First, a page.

The Femi-Nazis are at it again, and it should come as no surprise, that their concentration would be 2016’s Summer Olympics in Brazil. As fans from around the world celebrate their country’s athletes, support their crusade to win gold- social justice police glue their ears to the speakers of their flat screen TV’s in hopes of hearing any sort uttering of sexist overtones.
Huffington Post, and the author of the article, managed to find ten sexist moments captured on television. Of course, this is what they allege. You can decide for yourself.
Published earlier this week, Sarah Beauchamp titled her piece, “Top 10 Most Sexist Things To Occur At The 2016 Rio Olympics So Far.” After reading that title, one would be led to believe that there were so many sexist moments, the author had to reduce them into a best category of 10. Then, the reader is led to believe there are much moments of sexism to come.
Let’s take a look at how sexist these bastards are and how bad these female athletes have it as they continue to suffer from “athletic male privilege.”
1. As three-time world champion Simone Biles flies from the uneven bars and soars above the mat before sticking a near-perfect landing, NBC commentator Jim Watson says, “I think she might even go higher than some of the men.” For whatever reason, a lot of the male NBC anchors decided viewers might not fully grasp just how talented these female athletes are without first comparing them to men. This was the first of many times they did this throughout the games, and each time was just as unnecessary as the first.
Of course female anchors have never made any similar comparisons of their own in the past when it comes to comparing athletes. Look, don’t get your tampon twisted (Did I just go there?) this isn’t a polemical attack on any of these ladies for simply comparing the fact that men naturally “soar higher” than female gymnasts.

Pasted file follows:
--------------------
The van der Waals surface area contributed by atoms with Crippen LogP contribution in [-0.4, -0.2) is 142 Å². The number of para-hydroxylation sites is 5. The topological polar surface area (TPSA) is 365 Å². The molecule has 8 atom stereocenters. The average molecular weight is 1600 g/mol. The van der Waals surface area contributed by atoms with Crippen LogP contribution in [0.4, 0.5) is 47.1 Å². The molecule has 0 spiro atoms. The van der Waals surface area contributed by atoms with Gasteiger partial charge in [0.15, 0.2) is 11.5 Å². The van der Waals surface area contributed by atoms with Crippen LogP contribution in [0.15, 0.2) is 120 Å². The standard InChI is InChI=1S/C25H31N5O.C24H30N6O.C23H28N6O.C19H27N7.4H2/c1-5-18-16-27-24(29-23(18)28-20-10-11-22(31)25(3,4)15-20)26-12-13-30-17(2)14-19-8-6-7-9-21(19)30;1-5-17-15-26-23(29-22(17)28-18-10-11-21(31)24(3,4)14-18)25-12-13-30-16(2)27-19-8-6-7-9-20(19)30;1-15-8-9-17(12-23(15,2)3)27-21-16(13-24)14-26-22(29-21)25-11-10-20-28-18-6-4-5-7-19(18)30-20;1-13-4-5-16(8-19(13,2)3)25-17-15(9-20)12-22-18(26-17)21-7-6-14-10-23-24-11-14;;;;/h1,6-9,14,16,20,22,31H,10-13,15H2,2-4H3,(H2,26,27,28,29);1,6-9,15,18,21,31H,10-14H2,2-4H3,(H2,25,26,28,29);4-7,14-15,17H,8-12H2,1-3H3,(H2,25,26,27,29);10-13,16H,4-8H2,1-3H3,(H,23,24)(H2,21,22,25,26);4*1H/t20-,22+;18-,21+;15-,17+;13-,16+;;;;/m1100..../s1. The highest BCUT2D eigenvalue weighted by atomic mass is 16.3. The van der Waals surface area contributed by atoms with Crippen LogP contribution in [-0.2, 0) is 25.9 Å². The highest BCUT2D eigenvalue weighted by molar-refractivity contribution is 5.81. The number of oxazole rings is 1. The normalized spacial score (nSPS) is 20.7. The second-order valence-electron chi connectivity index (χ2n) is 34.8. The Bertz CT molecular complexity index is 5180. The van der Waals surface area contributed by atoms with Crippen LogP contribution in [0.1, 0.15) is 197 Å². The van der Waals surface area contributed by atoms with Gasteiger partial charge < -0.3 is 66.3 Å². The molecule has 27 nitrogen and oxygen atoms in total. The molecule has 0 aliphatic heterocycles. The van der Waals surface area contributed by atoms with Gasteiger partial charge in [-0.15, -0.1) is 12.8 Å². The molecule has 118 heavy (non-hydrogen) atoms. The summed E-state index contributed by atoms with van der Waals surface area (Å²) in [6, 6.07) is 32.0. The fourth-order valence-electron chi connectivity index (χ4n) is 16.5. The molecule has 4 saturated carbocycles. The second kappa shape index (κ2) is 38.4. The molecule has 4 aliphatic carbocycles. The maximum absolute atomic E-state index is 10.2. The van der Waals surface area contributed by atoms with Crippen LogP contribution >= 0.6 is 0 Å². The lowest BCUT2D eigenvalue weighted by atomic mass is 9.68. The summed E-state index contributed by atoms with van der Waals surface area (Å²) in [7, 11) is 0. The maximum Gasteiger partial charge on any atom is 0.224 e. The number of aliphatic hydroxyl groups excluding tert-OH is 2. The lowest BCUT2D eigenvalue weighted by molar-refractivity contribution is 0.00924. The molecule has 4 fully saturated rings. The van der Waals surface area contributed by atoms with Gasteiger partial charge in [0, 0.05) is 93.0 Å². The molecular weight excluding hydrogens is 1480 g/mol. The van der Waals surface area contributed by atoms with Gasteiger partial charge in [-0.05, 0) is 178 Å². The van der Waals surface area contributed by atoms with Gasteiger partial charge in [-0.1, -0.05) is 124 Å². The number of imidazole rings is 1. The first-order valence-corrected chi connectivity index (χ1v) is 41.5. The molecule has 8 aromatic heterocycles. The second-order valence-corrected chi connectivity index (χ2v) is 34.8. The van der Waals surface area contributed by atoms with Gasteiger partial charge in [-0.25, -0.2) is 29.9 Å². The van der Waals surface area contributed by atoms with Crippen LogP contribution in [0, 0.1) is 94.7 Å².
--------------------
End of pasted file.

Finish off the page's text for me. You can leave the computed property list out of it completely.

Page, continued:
Men happen to have the natural ability to jump higher, swim and run faster than female athletes according to LiveStrong.com. This not to say gender characteristics are bias and sexist, this is to say that male and females characteristics such testosterone and estrogen affect the performances of a body differently. When a female is able to produce a performance mentioned above, it would be correct to say, “wow, she can jump as high as man, defying the laws of nature.”
Moral of this first allegation: Study up and don’t “jump to conclusions.”
2. The Chicago Tribune labeled two-time bronze medal-winning Olympian Corey Cogdell as “Wife of a Bears’ lineman.” Not only is an Olympic medal-winning, world-class athlete being reduced to simply a “wife,” but it doesn’t even matter which lineman she’s married to. Being married to the vague idea of a professional football player, no matter which one, is more deserving of a call-out than a women being one of the best trap shooters in the world
OMG!!! He called Cogdell a “Wife of a Bears’ lineman.” Well is she? I don’t know if Sarah is all too familiar with sports and sporting coverage, but it is customary for anchors, analysts, and sideline reporters to find some of the most obscure tidbits about an athlete.
Try sitting through a 3 hour Major League Baseball game and not come up with something random. They do it all the time. Remember Tony Romo was the boyfriend of Jessica Simpson? Since when was being a wife a thing of inferiority? Sexist? Nah.
Moral of this : Maybe if she won gold, it would have been different. There’s nothing wrong with being a wife. It’s small talk.